Seventh Year of Budget Increases for Early Education and Care in Massachusetts
Massachusetts’ fiscal year 2020 budget represents the seventh straight year of increases for early education and care, and the second year of surpassing pre-recession spending levels. We join fellow advocates in thanking Governor Baker, House Speaker Robert DeLeo and Senate President Karen Spilka for their support.
This year's budget was bolstered by increased tax collections, reports State House News Service. There have been no new revenues or taxes in Massachusetts, despite growing demand for new revenue to address transportation, education, and other policy priorities. Regardless of tax proposals, the current economic health of Massachusetts continues to be our strongest ally in helping advance public investments early education and care. Historic federal increases for child care also help tremendously.
The FY20 state budget includes a $20-million rate increase for early educator salaries, $5 million in preschool grants through the Commonwealth Preschool Partnership Initiative, and $5 million in workforce development grants to community colleges. This is the sixth consecutive year of workforce investments, though we still have a lot of ground to cover to reach pay equity between early educators in community-based settings and their peers working in public schools.
Sadly, the budget did not include our primary ask of $25 million for preschool expansion. This amount would have replaced expiring federal Preschool Expansion Grant (PEG) funds ($15 million), sustained current state-funded preschool expansion grantees ($5 million), and expanded preschool in new communities ($5 million). Now, as federal funds expire, most of the 48 PEG classrooms in five cities will close. New classrooms will open using the $5 million in state funds and informed by lessons learned during PEG implementation. But this will not occur in time to fully replace PEG. We hope this “preschool funding lag” is temporary, and that the state line item for preschool expansion will continue to grow in years ahead. The need is still great – 19 communities, representing 29% of all 3- and 4-year-olds in the state, have plans to expand preschool and most are waiting for a state grant to begin implementation. These communities could enroll 10,000 children if the funding was available.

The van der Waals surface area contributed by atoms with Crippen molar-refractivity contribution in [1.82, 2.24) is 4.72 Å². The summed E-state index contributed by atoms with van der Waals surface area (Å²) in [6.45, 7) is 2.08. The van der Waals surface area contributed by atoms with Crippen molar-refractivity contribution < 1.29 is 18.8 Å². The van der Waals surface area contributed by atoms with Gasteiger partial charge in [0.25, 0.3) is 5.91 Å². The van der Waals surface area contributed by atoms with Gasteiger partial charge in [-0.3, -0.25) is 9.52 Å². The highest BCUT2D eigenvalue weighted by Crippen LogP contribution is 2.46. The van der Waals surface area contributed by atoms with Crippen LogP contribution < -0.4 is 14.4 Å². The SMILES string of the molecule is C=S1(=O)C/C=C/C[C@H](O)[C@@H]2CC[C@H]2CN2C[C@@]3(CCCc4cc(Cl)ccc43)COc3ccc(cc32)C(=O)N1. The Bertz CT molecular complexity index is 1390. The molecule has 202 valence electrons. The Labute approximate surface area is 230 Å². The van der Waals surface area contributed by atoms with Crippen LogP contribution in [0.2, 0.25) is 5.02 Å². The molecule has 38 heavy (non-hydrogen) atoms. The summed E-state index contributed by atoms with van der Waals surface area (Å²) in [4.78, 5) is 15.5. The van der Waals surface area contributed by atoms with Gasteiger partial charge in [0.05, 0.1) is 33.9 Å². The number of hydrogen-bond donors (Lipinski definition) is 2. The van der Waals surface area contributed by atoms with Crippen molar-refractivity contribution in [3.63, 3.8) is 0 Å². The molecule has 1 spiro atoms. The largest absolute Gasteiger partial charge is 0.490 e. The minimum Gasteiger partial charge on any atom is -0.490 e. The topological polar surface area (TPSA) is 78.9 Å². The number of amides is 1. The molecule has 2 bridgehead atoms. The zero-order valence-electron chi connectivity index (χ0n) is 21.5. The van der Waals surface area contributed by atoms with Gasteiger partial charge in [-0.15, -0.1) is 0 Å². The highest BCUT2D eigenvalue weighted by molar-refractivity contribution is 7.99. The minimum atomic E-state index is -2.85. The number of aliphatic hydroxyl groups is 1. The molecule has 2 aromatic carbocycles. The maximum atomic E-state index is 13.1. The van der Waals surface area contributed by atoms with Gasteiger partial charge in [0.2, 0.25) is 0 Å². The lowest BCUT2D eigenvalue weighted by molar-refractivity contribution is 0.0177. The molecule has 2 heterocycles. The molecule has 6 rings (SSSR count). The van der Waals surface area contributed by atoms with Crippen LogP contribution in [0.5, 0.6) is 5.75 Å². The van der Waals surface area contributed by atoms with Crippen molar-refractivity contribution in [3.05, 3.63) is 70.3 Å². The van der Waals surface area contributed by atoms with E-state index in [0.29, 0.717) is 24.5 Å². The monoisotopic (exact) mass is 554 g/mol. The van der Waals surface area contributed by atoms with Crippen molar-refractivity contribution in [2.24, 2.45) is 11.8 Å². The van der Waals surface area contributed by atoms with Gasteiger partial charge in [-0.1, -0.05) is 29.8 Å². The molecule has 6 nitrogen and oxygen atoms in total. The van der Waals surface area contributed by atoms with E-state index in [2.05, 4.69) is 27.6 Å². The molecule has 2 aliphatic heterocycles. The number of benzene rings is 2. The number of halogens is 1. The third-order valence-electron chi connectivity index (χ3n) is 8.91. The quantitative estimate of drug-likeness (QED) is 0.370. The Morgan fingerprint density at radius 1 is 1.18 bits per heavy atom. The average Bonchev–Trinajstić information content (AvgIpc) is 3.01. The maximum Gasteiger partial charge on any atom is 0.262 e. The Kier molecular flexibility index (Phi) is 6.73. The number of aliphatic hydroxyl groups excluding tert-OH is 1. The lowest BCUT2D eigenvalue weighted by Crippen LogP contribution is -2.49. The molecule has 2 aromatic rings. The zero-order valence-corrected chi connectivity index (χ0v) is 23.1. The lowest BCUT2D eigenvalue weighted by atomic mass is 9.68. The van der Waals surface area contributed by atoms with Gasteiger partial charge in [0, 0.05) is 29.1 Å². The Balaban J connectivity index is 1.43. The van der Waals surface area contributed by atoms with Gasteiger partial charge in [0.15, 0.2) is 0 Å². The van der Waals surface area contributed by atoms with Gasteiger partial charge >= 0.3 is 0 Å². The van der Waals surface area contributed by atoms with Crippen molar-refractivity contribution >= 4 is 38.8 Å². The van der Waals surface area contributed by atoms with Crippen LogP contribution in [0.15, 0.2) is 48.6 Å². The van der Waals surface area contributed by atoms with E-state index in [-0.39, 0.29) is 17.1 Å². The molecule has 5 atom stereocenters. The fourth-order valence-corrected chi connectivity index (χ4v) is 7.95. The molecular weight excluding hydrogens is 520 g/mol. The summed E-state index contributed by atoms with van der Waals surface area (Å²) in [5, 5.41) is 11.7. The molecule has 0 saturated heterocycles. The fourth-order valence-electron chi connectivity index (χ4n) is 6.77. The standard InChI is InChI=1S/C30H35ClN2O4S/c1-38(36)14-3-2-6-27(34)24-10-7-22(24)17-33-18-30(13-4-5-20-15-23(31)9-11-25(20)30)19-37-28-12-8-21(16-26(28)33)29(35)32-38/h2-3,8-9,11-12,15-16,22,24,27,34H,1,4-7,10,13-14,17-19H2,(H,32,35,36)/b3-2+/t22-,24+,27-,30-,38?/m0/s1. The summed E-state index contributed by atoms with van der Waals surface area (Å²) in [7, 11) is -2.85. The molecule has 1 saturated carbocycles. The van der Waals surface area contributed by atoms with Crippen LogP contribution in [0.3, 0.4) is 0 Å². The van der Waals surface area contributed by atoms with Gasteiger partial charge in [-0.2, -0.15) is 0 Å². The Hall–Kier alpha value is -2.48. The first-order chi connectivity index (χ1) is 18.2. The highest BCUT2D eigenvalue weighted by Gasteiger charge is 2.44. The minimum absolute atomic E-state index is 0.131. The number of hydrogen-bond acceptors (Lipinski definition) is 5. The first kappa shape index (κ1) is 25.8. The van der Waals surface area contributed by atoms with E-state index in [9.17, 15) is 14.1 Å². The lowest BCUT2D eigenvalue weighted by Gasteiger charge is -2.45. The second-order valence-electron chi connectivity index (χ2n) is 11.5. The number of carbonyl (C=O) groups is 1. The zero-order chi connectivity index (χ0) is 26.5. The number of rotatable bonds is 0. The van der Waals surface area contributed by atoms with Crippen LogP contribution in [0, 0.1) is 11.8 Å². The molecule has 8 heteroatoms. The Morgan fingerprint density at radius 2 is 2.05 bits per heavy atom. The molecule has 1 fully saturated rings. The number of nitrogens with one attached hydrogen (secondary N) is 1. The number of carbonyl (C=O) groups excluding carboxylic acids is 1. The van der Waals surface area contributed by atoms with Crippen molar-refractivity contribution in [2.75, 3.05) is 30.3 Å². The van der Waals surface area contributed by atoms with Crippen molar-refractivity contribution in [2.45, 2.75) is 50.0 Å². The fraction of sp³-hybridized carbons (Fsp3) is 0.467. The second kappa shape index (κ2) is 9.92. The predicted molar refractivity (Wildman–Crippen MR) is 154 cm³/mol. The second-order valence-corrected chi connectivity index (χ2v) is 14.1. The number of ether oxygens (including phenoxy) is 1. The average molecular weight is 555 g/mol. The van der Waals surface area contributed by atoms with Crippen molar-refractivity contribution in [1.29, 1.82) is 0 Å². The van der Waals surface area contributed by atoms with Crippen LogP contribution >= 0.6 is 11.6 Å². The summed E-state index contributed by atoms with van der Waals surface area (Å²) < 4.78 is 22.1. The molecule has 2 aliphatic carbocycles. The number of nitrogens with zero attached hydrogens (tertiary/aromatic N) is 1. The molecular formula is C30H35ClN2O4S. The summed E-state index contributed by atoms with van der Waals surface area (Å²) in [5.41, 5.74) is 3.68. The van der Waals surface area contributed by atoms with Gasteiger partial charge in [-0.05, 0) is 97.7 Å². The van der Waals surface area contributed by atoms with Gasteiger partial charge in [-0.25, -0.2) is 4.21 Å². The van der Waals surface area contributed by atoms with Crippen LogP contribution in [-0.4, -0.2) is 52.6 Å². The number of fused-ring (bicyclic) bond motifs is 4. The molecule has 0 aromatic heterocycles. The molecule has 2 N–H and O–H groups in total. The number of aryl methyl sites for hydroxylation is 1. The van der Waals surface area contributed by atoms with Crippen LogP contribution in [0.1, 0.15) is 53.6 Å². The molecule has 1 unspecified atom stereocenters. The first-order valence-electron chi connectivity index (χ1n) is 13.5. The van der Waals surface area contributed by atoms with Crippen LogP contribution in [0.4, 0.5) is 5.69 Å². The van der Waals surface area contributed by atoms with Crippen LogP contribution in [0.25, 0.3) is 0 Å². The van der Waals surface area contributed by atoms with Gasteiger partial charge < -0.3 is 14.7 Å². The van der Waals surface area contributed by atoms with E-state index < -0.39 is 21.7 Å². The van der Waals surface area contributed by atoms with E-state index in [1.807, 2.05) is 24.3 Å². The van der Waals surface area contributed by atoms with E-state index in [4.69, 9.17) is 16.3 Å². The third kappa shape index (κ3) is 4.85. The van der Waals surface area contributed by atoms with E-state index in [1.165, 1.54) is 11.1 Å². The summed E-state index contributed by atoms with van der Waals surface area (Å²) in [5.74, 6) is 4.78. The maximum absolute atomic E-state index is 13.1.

State House Advocacy Day on March 13 united all advocacy partners and brought 250 early educators to the State House to rally and engage legislators. The high turnout helped bolster early education as a priority issue this budget season. As did a unique event held in December 2018 at the State House, “Looking Back to Look Forward.” Strategies for Children hosted this gathering to celebrate the 10-year anniversary of our landmark legislation, An Act Relative to Early Education and Care. Speakers included the bill’s co-sponsor, Speaker Pro Tempore Pat Haddad, and several legislative champions from the House and Senate, including Speaker DeLeo. Early education program directors, advocates, and state agency administrators also shared insights at the event.
The progress we continue to see in Massachusetts is the result of decades of work by many different coalitions and hundreds of people. But we still have work to do. Strategies for Children remains focused on its mission: to ensure that Massachusetts invests the resources needed for all children, from birth to age five, to access high-quality early education programs that prepare them for success in school and life.
Director of Research and Policy
Strategies for Children, Inc.
August 19, 2019